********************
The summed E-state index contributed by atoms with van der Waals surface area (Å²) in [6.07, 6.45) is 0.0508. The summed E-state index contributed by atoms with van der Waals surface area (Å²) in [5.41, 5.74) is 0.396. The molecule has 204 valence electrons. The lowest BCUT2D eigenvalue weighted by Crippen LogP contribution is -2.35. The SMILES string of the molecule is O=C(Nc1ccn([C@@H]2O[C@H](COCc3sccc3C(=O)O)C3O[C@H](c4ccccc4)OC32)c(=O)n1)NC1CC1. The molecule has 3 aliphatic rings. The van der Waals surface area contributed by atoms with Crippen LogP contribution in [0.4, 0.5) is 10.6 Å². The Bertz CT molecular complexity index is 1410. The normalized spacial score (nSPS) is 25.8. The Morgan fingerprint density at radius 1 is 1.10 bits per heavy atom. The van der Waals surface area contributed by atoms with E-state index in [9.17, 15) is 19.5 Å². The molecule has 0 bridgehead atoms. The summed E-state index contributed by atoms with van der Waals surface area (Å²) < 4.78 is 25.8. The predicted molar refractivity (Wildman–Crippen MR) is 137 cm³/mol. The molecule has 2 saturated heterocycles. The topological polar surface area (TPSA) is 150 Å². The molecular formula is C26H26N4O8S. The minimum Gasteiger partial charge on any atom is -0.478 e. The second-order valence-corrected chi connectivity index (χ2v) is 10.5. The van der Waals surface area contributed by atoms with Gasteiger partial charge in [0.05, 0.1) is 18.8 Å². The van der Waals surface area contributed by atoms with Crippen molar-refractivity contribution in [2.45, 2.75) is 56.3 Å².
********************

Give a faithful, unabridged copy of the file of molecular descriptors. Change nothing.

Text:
The summed E-state index contributed by atoms with van der Waals surface area (Å²) in [6.07, 6.45) is 0.0508. The summed E-state index contributed by atoms with van der Waals surface area (Å²) in [5.41, 5.74) is 0.396. The molecule has 204 valence electrons. The lowest BCUT2D eigenvalue weighted by Crippen LogP contribution is -2.35. The SMILES string of the molecule is O=C(Nc1ccn([C@@H]2O[C@H](COCc3sccc3C(=O)O)C3O[C@H](c4ccccc4)OC32)c(=O)n1)NC1CC1. The molecule has 3 aliphatic rings. The van der Waals surface area contributed by atoms with Crippen LogP contribution in [0.4, 0.5) is 10.6 Å². The Bertz CT molecular complexity index is 1410. The normalized spacial score (nSPS) is 25.8. The Morgan fingerprint density at radius 1 is 1.10 bits per heavy atom. The van der Waals surface area contributed by atoms with E-state index in [9.17, 15) is 19.5 Å². The molecule has 0 bridgehead atoms. The summed E-state index contributed by atoms with van der Waals surface area (Å²) < 4.78 is 25.8. The predicted molar refractivity (Wildman–Crippen MR) is 137 cm³/mol. The molecule has 2 saturated heterocycles. The topological polar surface area (TPSA) is 150 Å². The molecular formula is C26H26N4O8S. The minimum Gasteiger partial charge on any atom is -0.478 e. The second-order valence-corrected chi connectivity index (χ2v) is 10.5. The van der Waals surface area contributed by atoms with Gasteiger partial charge in [0.05, 0.1) is 18.8 Å². The van der Waals surface area contributed by atoms with Crippen molar-refractivity contribution in [2.45, 2.75) is 56.3 Å².